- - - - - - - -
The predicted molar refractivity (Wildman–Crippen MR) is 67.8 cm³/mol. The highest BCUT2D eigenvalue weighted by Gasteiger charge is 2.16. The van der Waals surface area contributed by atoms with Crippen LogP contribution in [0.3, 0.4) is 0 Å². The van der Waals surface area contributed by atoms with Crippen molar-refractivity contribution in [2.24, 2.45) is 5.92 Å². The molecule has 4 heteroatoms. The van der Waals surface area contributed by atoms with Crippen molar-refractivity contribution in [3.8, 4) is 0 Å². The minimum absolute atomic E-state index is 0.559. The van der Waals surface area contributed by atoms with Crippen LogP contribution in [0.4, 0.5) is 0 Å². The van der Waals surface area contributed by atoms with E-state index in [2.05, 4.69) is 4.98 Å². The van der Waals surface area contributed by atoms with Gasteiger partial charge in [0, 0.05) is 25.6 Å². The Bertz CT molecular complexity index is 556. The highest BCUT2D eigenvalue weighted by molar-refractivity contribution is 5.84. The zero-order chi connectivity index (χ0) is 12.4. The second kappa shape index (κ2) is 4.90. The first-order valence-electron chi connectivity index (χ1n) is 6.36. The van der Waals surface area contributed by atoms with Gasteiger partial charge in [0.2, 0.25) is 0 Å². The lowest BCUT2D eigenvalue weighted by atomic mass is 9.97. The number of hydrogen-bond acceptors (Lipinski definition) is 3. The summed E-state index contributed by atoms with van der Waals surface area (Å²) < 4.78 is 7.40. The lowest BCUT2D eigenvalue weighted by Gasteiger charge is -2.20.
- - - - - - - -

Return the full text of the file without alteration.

The predicted molar refractivity (Wildman–Crippen MR) is 67.8 cm³/mol. The highest BCUT2D eigenvalue weighted by Gasteiger charge is 2.16. The van der Waals surface area contributed by atoms with Crippen LogP contribution in [0.3, 0.4) is 0 Å². The van der Waals surface area contributed by atoms with Crippen molar-refractivity contribution in [2.24, 2.45) is 5.92 Å². The molecule has 4 heteroatoms. The van der Waals surface area contributed by atoms with Crippen molar-refractivity contribution in [3.8, 4) is 0 Å². The minimum absolute atomic E-state index is 0.559. The van der Waals surface area contributed by atoms with Crippen LogP contribution in [0.4, 0.5) is 0 Å². The van der Waals surface area contributed by atoms with E-state index in [2.05, 4.69) is 4.98 Å². The van der Waals surface area contributed by atoms with Gasteiger partial charge in [0, 0.05) is 25.6 Å². The Bertz CT molecular complexity index is 556. The highest BCUT2D eigenvalue weighted by molar-refractivity contribution is 5.84. The zero-order chi connectivity index (χ0) is 12.4. The second kappa shape index (κ2) is 4.90. The first-order valence-electron chi connectivity index (χ1n) is 6.36. The van der Waals surface area contributed by atoms with Gasteiger partial charge in [0.2, 0.25) is 0 Å². The lowest BCUT2D eigenvalue weighted by atomic mass is 9.97. The number of hydrogen-bond acceptors (Lipinski definition) is 3. The summed E-state index contributed by atoms with van der Waals surface area (Å²) < 4.78 is 7.40. The lowest BCUT2D eigenvalue weighted by Gasteiger charge is -2.20.